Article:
Do you remember the Audit Commission? Do you miss it? Is there a need to re-invent it or something more agile as its successor? Maybe we need something that resembles the Audit Commission to provide a supportive helicopter view of each locality and to help with our collective transformation and modernisation, while keeping a weather eye on those who are struggling so we can help them sooner?
Maybe we could do with one national body which supports whole-place transformation, rather than a sector-by- sector approach like we have now in the shape of Local Government Association Peer Reviews, Ofsted, the Care Quality Commission, National Audit Office, etc?
While you may not have agreed with the then communities secretary Eric Pickles at the time, you had to admire the decisive way he abolished the Commission.
One minute it was a well-respected, sometimes feared national institution, the next minute it was gone in a very dramatic puff of blue smoke.
You may argue that we have the LGA Peer Review process in place nationally to provide a holding to account of local government.
However, many large councils who are reportedly in dire straits have never had a Peer Review and nobody can make them do it.
Timing of early intervention and prevention is critical. Last week I read Northamptonshire CC’s latest LGA Corporate Peer Review out of interest. It was carried out in September last year. The recommendations were all spot-on, but it was delivered too late for Northamptonshire to act.
A starkly forboding prediction in the report stated: ‘Time is running out for Northamptonshire’. It was great that this was delivered in such an upfront way, but too late to make the authority face up to the tough decisions it has subsequently been criticised for failing to take over the years.
Another useful Audit Commission role was overseeing the national Comprehen-sive Performance Assessment (CPA) process in each locality.
Although the CPA process was much maligned by some colleagues at the time, I thought it was a useful whole-system approach which is not in place systematically across the UK now.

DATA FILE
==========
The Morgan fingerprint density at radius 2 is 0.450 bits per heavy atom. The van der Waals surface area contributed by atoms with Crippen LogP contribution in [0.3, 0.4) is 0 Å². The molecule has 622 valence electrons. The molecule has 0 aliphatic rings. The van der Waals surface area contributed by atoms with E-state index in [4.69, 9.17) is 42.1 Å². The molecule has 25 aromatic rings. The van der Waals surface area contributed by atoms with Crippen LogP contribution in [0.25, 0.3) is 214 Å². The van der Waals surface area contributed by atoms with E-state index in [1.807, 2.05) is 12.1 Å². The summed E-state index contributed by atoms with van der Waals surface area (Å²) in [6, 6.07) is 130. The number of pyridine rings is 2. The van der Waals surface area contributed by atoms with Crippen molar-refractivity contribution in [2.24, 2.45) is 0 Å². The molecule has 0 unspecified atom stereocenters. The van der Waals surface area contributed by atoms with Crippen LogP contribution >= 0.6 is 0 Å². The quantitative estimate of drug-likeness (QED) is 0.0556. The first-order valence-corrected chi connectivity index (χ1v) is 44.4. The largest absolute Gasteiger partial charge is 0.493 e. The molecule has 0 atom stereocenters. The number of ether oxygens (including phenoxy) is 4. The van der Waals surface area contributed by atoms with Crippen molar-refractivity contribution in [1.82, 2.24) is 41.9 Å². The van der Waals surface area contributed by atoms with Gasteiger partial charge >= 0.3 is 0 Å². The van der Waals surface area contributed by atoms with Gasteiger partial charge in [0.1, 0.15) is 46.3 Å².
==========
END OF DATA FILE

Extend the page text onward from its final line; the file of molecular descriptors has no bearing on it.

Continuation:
Data could be compared across every council in the land through their relative performance overviews. This helped drive up aspirations and provide rich learning for everyone.
With many chief executives taking on the accountable officer role within our local clinical commissioning group as well as being head of paid service for the local authority, the importance of whole-place performance and cultural assessment is more important than ever.
It is not just about how your delayed transfers of care figures in your local hospital are looking this week in comparison with your neighbours.
We need something which rigorously challenges us and compares us collectively as providers of integrated, high quality, easy-to-access services, supportive employers in the locality, as civic leaders, community champions and authentic leaders of place.
The model for a refreshed, enabling and slimmed-down Audit Commission could be based on the type of transformed, agile council we have worked hard to build in Wigan over the last six years.
In 2011, the Institute for Fiscal Studies said Wigan was the third worst austerity-affected UK council.
At that point we knew we could not continue to operate in a paternalistic hierarchical clunky way. We re-invented ourselves through The Wigan Deal – a new psychological contract between citizen and state.
Our corporate peer review described the approach as ‘the best UK example of a genuine shift in the relationship between citizen and state’.
The results have been dramatic and impressive. We have reduced our budget by over 50%, managed to freeze council tax for the last five years – a key part of the deal.
Resident satisfaction with the council has increased by 59% and we are the best council to work for in the UK according to our annual staff survey.
We have not closed a single library or community centre. Instead, we have worked hard, using risk stratification algorithms to predict, target and reduce demand by working differently with our communities and spending £10m in community investment programmes in our large and complex borough.
At the same time, by using the deal to manage demand and adopting the principles of asset-based, place-based working and anthropology in our communities, we have seen massive leaps in the performance of ours and our NHS partners’ integrated services.
A national transformative, creative, flexible and supportive body which has different conversations with localities in the same way we have with our communities in Wigan could help us all get through the remaining years of austerity.
It would put people and places at the centre of the process, rather than individual siloed inspection regimes which measure and monitor different outputs and drive us all mad. Just a thought.
Donna Hall is chief executive of Wigan MBC